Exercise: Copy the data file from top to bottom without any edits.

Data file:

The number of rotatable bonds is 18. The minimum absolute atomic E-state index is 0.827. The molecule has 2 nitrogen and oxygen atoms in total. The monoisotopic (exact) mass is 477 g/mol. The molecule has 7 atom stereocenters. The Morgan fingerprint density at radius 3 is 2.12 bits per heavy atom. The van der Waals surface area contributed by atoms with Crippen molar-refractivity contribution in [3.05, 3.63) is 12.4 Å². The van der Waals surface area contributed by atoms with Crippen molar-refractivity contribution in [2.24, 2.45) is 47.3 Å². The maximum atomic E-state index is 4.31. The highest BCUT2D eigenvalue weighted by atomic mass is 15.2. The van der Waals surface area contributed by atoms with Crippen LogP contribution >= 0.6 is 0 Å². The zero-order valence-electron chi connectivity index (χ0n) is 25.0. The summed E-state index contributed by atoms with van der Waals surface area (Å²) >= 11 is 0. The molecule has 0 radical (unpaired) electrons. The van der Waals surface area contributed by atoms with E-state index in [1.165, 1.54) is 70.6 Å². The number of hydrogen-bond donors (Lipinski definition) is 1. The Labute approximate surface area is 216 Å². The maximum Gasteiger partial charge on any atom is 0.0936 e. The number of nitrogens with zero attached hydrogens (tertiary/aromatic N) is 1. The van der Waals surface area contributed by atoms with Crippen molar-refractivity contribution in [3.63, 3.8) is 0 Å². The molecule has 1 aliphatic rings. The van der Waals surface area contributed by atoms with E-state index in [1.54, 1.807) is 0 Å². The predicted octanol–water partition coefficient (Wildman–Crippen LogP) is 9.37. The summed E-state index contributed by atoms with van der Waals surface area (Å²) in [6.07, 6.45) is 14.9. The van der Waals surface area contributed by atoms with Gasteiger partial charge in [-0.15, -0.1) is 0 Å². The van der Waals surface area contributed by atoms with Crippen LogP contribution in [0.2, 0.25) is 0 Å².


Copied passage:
The number of rotatable bonds is 18. The minimum absolute atomic E-state index is 0.827. The molecule has 2 nitrogen and oxygen atoms in total. The monoisotopic (exact) mass is 477 g/mol. The molecule has 7 atom stereocenters. The Morgan fingerprint density at radius 3 is 2.12 bits per heavy atom. The van der Waals surface area contributed by atoms with Crippen molar-refractivity contribution in [3.05, 3.63) is 12.4 Å². The van der Waals surface area contributed by atoms with Crippen molar-refractivity contribution in [2.24, 2.45) is 47.3 Å². The maximum atomic E-state index is 4.31. The highest BCUT2D eigenvalue weighted by atomic mass is 15.2. The van der Waals surface area contributed by atoms with Crippen LogP contribution >= 0.6 is 0 Å². The zero-order valence-electron chi connectivity index (χ0n) is 25.0. The summed E-state index contributed by atoms with van der Waals surface area (Å²) >= 11 is 0. The molecule has 0 radical (unpaired) electrons. The van der Waals surface area contributed by atoms with E-state index in [1.165, 1.54) is 70.6 Å². The number of hydrogen-bond donors (Lipinski definition) is 1. The Labute approximate surface area is 216 Å². The maximum Gasteiger partial charge on any atom is 0.0936 e. The number of nitrogens with zero attached hydrogens (tertiary/aromatic N) is 1. The van der Waals surface area contributed by atoms with Crippen molar-refractivity contribution in [3.63, 3.8) is 0 Å². The molecule has 1 aliphatic rings. The van der Waals surface area contributed by atoms with E-state index in [1.54, 1.807) is 0 Å². The predicted octanol–water partition coefficient (Wildman–Crippen LogP) is 9.37. The summed E-state index contributed by atoms with van der Waals surface area (Å²) in [6.07, 6.45) is 14.9. The van der Waals surface area contributed by atoms with Gasteiger partial charge in [-0.15, -0.1) is 0 Å². The van der Waals surface area contributed by atoms with Crippen LogP contribution in [0.2, 0.25) is 0 Å².